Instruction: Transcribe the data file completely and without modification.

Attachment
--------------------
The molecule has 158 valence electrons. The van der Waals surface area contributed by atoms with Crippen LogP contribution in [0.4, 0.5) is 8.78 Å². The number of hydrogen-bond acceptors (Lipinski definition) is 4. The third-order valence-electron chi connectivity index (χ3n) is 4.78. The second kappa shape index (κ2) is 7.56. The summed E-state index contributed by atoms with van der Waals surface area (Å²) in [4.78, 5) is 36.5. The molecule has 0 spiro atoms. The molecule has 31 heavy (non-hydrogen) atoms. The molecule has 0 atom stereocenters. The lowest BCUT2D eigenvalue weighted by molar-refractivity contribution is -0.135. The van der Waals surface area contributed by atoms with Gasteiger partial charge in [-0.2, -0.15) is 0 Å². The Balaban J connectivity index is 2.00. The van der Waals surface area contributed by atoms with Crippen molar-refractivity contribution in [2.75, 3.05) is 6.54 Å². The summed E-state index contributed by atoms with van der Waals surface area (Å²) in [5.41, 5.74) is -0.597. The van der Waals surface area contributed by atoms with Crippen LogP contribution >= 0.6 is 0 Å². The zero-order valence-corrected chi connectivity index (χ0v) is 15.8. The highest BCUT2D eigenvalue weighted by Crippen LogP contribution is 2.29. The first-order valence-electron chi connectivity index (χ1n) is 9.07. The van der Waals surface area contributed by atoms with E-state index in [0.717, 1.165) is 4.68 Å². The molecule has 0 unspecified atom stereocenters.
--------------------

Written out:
The molecule has 158 valence electrons. The van der Waals surface area contributed by atoms with Crippen LogP contribution in [0.4, 0.5) is 8.78 Å². The number of hydrogen-bond acceptors (Lipinski definition) is 4. The third-order valence-electron chi connectivity index (χ3n) is 4.78. The second kappa shape index (κ2) is 7.56. The summed E-state index contributed by atoms with van der Waals surface area (Å²) in [4.78, 5) is 36.5. The molecule has 0 spiro atoms. The molecule has 31 heavy (non-hydrogen) atoms. The molecule has 0 atom stereocenters. The lowest BCUT2D eigenvalue weighted by molar-refractivity contribution is -0.135. The van der Waals surface area contributed by atoms with Gasteiger partial charge in [-0.2, -0.15) is 0 Å². The Balaban J connectivity index is 2.00. The van der Waals surface area contributed by atoms with Crippen molar-refractivity contribution in [2.75, 3.05) is 6.54 Å². The summed E-state index contributed by atoms with van der Waals surface area (Å²) in [5.41, 5.74) is -0.597. The van der Waals surface area contributed by atoms with Crippen LogP contribution >= 0.6 is 0 Å². The zero-order valence-corrected chi connectivity index (χ0v) is 15.8. The highest BCUT2D eigenvalue weighted by Crippen LogP contribution is 2.29. The first-order valence-electron chi connectivity index (χ1n) is 9.07. The van der Waals surface area contributed by atoms with E-state index in [0.717, 1.165) is 4.68 Å². The molecule has 0 unspecified atom stereocenters.